Shafieh Ghodrati, Hakim Sabzevari University
Afshan Javadi, Shiraz University of Medical Sciences
Aliyar Ahmadi, Shiraz University
Over the last decades, the rate of caesarean section delivery has steadily increased in most countries, including Iran and this has made concerns for health policy makers. Caesarean section has higher risk of maternal death compared with normal vaginal delivery. This study aims to investigate the determinants of selecting cesarean section for Sunni and Shia religious groups, Turk, Lur, Arab and Fars ethnic groups of Fars province south of Iran, 2015. This cross-sectional study was conducted in rural areas of Fars province. The sample of study includes 1535 married women (Sunni-Persians (204), Shia-Persians (485), Shia-Turks (217), Shia- Lurs (194), Shia- Arabs (200), and nomads (235)). The subjects were selected by classified cluster sampling. Interviews were carried out in order to obtain demographic data, fertility history and ideals of childbearing. Data processing was performed using Descriptive statistics, and inferential statistics including Correlation and One-Way ANOVA. The results indicate that the mean age of women in Sunni and Shia groups, is 32.7 and 32.9 respectively. The mean age of women from different ethnic groups of Lur, Arab and Turk is 32.4, 31.5 and 33.9 respectively. The highest mean age at marriage is in nomadic context (21.3±4.7), almost similar to Lurs and Turks (21.2±4.5). The results of study indicates that the rate of Caesarean Section is significantly different among different ethnic and religious groups (P-value <0.001). In terms of rural and nomadic state of residence is also the difference significant (P-value <0.001). The education indicates a significant relationship with the rate of Caesarean, in a way that the more the level of education, the higher the rate of caesarean delivery. Conclusion As the education plays a paradoxical role in terms of delivery selection, new educational programs is needed to help couples understand the negative consequences of caesarean.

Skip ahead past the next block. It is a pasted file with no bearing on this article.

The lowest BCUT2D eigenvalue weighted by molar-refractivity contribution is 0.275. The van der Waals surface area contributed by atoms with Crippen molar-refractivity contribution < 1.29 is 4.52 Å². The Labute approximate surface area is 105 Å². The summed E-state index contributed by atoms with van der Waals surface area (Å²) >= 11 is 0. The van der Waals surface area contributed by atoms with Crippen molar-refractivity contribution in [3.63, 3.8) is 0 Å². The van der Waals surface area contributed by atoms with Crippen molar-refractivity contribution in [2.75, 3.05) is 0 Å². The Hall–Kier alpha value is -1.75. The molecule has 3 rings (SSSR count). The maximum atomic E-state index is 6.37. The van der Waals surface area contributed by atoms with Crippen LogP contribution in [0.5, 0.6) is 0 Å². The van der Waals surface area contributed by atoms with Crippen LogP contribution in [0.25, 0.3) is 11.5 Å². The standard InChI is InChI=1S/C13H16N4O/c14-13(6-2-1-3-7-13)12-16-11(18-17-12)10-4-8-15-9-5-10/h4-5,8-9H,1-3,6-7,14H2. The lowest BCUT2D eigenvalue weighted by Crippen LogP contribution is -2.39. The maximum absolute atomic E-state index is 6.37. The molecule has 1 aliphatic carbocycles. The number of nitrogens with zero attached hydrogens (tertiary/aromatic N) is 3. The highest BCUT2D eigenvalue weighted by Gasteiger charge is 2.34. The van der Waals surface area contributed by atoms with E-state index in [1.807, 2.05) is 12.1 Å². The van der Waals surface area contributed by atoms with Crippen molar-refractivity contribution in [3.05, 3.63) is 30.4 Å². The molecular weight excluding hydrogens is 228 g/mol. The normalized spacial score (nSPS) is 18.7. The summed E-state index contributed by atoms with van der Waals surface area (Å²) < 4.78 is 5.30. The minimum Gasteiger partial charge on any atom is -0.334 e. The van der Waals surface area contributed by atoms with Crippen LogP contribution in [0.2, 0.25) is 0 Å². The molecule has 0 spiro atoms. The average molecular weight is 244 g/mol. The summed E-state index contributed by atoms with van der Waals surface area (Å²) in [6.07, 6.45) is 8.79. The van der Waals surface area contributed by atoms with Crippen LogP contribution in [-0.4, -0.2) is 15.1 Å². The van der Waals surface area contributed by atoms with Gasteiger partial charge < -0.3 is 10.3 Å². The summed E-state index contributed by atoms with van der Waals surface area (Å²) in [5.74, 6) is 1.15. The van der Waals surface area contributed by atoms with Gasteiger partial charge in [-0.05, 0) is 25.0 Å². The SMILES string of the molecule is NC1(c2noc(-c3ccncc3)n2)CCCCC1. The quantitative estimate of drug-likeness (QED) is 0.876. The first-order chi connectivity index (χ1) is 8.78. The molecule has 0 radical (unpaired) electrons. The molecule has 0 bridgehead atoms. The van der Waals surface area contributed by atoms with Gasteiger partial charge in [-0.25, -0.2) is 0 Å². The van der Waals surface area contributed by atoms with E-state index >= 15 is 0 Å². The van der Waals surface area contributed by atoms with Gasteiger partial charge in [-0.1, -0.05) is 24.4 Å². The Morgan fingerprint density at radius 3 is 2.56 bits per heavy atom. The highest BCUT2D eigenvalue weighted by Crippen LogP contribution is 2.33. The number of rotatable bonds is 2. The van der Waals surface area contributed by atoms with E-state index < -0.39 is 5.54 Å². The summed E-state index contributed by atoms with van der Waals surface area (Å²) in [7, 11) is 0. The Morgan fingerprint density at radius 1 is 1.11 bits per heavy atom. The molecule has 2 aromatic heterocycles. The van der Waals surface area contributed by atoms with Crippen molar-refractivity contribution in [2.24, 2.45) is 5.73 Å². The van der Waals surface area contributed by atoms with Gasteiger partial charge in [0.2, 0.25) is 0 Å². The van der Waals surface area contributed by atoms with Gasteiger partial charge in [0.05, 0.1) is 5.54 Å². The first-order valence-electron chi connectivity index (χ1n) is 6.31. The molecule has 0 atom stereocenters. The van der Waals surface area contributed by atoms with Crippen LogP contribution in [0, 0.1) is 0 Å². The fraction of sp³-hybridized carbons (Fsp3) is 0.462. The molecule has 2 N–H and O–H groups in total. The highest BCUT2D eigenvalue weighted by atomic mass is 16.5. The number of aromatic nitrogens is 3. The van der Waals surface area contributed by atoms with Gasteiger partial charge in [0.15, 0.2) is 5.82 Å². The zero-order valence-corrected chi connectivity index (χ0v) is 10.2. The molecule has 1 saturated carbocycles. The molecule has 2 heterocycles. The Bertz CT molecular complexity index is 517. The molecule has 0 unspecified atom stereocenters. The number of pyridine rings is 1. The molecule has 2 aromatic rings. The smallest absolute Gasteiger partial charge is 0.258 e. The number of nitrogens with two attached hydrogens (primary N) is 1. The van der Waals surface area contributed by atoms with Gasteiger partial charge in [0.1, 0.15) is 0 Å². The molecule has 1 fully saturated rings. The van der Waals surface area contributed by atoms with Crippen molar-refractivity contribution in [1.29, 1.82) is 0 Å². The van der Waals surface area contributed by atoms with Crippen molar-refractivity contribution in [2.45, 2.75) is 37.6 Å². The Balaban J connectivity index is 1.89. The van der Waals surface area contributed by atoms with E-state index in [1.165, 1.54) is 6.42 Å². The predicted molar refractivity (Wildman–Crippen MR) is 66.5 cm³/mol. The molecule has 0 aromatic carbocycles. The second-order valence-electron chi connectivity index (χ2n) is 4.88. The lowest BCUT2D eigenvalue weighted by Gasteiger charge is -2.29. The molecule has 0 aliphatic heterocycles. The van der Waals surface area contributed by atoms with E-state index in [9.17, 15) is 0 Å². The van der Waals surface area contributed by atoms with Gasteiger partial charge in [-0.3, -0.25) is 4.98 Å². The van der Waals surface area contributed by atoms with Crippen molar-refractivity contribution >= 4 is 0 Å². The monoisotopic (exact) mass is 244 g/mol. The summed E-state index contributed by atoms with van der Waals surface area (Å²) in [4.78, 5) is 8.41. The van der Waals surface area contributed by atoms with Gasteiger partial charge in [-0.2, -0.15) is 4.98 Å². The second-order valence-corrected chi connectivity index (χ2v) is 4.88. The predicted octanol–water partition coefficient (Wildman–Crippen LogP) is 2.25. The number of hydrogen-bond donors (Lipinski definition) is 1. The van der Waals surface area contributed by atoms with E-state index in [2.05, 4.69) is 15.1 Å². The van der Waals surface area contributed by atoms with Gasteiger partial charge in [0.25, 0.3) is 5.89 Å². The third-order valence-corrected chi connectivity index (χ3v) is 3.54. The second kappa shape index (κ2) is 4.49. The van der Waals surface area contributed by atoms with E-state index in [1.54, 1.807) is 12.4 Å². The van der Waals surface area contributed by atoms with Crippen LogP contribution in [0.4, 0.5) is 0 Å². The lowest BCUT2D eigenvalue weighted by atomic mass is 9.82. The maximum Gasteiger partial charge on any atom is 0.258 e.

Presented in Session 46. Sexual and reproductive health